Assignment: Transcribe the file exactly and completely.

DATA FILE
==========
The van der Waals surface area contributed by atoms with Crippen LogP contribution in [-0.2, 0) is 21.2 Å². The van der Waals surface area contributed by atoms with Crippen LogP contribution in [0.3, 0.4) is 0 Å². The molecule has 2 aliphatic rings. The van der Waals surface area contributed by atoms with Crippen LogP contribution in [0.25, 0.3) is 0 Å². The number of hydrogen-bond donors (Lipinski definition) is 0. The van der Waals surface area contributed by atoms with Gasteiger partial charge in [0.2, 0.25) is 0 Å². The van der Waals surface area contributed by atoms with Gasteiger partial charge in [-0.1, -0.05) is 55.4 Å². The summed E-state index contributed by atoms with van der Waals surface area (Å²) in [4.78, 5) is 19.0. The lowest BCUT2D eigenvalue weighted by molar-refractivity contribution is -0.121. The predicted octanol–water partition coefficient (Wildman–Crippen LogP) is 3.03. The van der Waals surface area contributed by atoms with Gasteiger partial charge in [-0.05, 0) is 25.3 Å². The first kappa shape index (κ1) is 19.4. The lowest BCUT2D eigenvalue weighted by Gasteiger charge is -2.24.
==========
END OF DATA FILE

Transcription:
The van der Waals surface area contributed by atoms with Crippen LogP contribution in [-0.2, 0) is 21.2 Å². The van der Waals surface area contributed by atoms with Crippen LogP contribution in [0.3, 0.4) is 0 Å². The molecule has 2 aliphatic rings. The van der Waals surface area contributed by atoms with Crippen LogP contribution in [0.25, 0.3) is 0 Å². The number of hydrogen-bond donors (Lipinski definition) is 0. The van der Waals surface area contributed by atoms with Gasteiger partial charge in [0.2, 0.25) is 0 Å². The van der Waals surface area contributed by atoms with Gasteiger partial charge in [-0.1, -0.05) is 55.4 Å². The summed E-state index contributed by atoms with van der Waals surface area (Å²) in [4.78, 5) is 19.0. The lowest BCUT2D eigenvalue weighted by molar-refractivity contribution is -0.121. The predicted octanol–water partition coefficient (Wildman–Crippen LogP) is 3.03. The van der Waals surface area contributed by atoms with Gasteiger partial charge in [-0.05, 0) is 25.3 Å². The first kappa shape index (κ1) is 19.4. The lowest BCUT2D eigenvalue weighted by Gasteiger charge is -2.24.